We need to feel heard, seen, witnessed and held. When we don’t have that, loneliness and isolation kicks in. It’s so tempting to only show the positive side of motherhood when secretly, you wish you had a close mom friend to confide in.
7. I’m not sure if I’m any good at this
Every mom feels this way sometimes. What if you could kick off a conversation with the *right* group of mom friends and all have a good laugh together about the things that have gone wrong lately? You accidentally sent your kids to school with frozen lunches. Your friend forgot to bring her child’s bag to the camping weekend and had to improvise. These things can feel like failures in the moment but they’re relatively harmless and it can relieve a lot of stress if you laugh about yourselves together.
8. I miss my old self
You miss spending your money and time on you. You miss your old routine and having less responsibilities to constantly take care of. You miss girls nights, your old wardrobe, solo travels and your yoga group. Sure, you wanted this life and you like your current life as well. But sometimes you just miss those days!
9. I feel disconnected from my body
Pregnancy, birth, breastfeeding and mom life took a toll. Things don’t look or feel the same physically. You don’t feel at home in your own body anymore and maybe body image issues are also coming up. You don’t say anything to your friends because it seems like a silly thing to complain about. Really though, it’s totally justified. This is such a common experience, that I actually created a free resource to improve body image issues. Get it here.
10. I’m going through a hard time with my relationship
You may not be at the level where you hate or actively dislike your partner, but things might feel strained and just out of sync. Sex postpartum can feel weird or even scary. And with so many new things to tackle, it may have been weeks since you really had a deep conversation. This is so common for couples after a baby comes into the picture that I’m positively sure that someone in your life will understand. My course that addresses certain relationship challenges postpartum is also here so if you want to do some research on your own first, that’s up to you!
11. I don’t actually know if I’m connecting with my baby
It doesn’t have to be love at first sight. Maybe nobody told you but the connection between you and your baby will grow over time. Sure, some mothers feel that love and connection instantly, but plenty don’t! If you were to get honest with your circle of friends, surely more than one person would relate.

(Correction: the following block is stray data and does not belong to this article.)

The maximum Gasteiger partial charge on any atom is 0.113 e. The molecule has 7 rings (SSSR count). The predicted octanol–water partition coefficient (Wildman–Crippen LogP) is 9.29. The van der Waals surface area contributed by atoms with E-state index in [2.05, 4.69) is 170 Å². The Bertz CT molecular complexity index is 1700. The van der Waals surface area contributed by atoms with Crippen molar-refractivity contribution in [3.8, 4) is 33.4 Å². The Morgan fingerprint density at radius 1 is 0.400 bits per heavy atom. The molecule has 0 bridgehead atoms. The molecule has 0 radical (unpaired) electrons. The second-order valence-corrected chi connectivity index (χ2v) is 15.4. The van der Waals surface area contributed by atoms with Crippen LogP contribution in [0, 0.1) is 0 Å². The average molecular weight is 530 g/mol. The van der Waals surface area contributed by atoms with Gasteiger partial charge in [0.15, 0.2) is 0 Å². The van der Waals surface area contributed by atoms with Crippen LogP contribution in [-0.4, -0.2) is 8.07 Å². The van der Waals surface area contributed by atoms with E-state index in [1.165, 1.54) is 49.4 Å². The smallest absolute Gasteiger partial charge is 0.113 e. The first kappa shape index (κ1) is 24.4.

12. I haven’t felt like myself since having kids
These mom confessions aren’t just for mothers of babies or really young kids. Motherhood can quickly turn into a self-sacrificing endeavor if you don’t catch it. You used to have the cute apartment, go out dancing with friends, or host dinner parties. And you can totally get back to that! Having this conversation is the kind of thing that can prompt a girl’s night, friend trip or commitment to a new hobby. (I tried roller skating this year!) Rather than suffering in silence, bringing this feeling to light can inspire change for more than just you.
13. I’m really worried I’m going to cause harm to my kids
This is related to intrusive thoughts again. Most of us have an intrusive thought or two that comes up again and again. Yours might be something like fearing you’ll leave the stove on and your kid will burn herself or worrying that you’ll drown your baby in the bath. These thoughts just… happen. The good news is that they hold less power the more you admit how silly they are. If you have scary intrusive thoughts, here’s a workshop that will help.
Tap this image to learn more about my workshop How to Deal with Intrusive Thoughts
14. I just want alone time
To go out with friends, to watch lighthearted shows on Netflix, to cook up a storm, to sleep in, to read, to do a long workout, to travel, or to do absolutely nothing. Sometimes you just want time and space for you. Sometimes you actually don’t want to be with your family. Nothing wrong with that!
15. If I were to go back in time, I’m not sure I’d become a mom
As a therapist, I’ve seriously heard it all. And I’ve heard this mom confession dozens and dozens of times. The funny thing about saying something—even the “worst” thing—out loud, is that that very act can minimize its impact. Say this to your friend who really gets you and you might be met with a huge sigh of relief and a “OMG me too!” Motherhood is just HARD. Maybe you both need an afternoon to vent about what’s causing the regret and a good chat about what you’d be doing instead in another life. It’s good to daydream because by looking at it rather than avoiding it, you may come up with some creative ways to invite more joy and excitement into your current life. Yeah, a chat like this could also bring up some FOMO or jealousy but isn’t that still more productive than hiding in shame and letting a thought like this eat at you?
16. I’m jealous of women who don’t have kids